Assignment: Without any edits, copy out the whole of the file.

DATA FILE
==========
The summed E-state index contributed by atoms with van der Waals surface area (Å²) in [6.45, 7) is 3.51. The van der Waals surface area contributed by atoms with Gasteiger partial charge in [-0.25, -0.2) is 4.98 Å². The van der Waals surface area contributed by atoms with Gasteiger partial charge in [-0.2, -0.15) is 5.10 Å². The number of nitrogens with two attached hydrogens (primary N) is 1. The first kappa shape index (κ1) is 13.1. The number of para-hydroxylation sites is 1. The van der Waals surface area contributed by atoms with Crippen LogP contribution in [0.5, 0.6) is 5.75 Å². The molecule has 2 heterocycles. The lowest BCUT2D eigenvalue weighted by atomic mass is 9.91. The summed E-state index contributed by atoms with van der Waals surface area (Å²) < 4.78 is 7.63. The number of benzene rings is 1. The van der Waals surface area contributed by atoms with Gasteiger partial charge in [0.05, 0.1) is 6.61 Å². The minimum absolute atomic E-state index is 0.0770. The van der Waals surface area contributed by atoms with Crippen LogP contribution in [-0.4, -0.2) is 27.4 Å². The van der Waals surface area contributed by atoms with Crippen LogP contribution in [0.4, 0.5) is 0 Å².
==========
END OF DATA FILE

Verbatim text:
The summed E-state index contributed by atoms with van der Waals surface area (Å²) in [6.45, 7) is 3.51. The van der Waals surface area contributed by atoms with Gasteiger partial charge in [-0.25, -0.2) is 4.98 Å². The van der Waals surface area contributed by atoms with Gasteiger partial charge in [-0.2, -0.15) is 5.10 Å². The number of nitrogens with two attached hydrogens (primary N) is 1. The first kappa shape index (κ1) is 13.1. The number of para-hydroxylation sites is 1. The van der Waals surface area contributed by atoms with Crippen LogP contribution in [0.5, 0.6) is 5.75 Å². The molecule has 2 heterocycles. The lowest BCUT2D eigenvalue weighted by atomic mass is 9.91. The summed E-state index contributed by atoms with van der Waals surface area (Å²) < 4.78 is 7.63. The number of benzene rings is 1. The van der Waals surface area contributed by atoms with Gasteiger partial charge in [0.05, 0.1) is 6.61 Å². The minimum absolute atomic E-state index is 0.0770. The van der Waals surface area contributed by atoms with Crippen LogP contribution in [-0.4, -0.2) is 27.4 Å². The van der Waals surface area contributed by atoms with Crippen LogP contribution in [0.4, 0.5) is 0 Å².